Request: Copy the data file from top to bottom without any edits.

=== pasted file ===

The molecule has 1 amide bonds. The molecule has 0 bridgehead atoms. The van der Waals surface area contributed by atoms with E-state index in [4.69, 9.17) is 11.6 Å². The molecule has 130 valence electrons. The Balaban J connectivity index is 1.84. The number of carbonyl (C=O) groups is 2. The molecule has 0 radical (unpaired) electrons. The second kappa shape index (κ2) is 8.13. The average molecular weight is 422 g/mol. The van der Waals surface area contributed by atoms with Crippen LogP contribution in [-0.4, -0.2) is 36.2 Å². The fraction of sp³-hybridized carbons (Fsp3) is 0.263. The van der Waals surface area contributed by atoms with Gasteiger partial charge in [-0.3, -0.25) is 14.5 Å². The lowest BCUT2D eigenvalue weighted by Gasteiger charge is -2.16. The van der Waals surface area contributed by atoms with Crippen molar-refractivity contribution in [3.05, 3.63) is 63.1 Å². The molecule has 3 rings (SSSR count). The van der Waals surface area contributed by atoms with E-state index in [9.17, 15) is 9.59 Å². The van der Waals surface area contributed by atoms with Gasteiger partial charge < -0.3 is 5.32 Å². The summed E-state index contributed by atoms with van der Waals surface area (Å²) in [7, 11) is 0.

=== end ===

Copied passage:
The molecule has 1 amide bonds. The molecule has 0 bridgehead atoms. The van der Waals surface area contributed by atoms with E-state index in [4.69, 9.17) is 11.6 Å². The molecule has 130 valence electrons. The Balaban J connectivity index is 1.84. The number of carbonyl (C=O) groups is 2. The molecule has 0 radical (unpaired) electrons. The second kappa shape index (κ2) is 8.13. The average molecular weight is 422 g/mol. The van der Waals surface area contributed by atoms with Crippen LogP contribution in [-0.4, -0.2) is 36.2 Å². The fraction of sp³-hybridized carbons (Fsp3) is 0.263. The van der Waals surface area contributed by atoms with Gasteiger partial charge in [-0.3, -0.25) is 14.5 Å². The lowest BCUT2D eigenvalue weighted by Gasteiger charge is -2.16. The van der Waals surface area contributed by atoms with Crippen molar-refractivity contribution in [3.05, 3.63) is 63.1 Å². The molecule has 3 rings (SSSR count). The van der Waals surface area contributed by atoms with E-state index in [9.17, 15) is 9.59 Å². The van der Waals surface area contributed by atoms with Gasteiger partial charge < -0.3 is 5.32 Å². The summed E-state index contributed by atoms with van der Waals surface area (Å²) in [7, 11) is 0.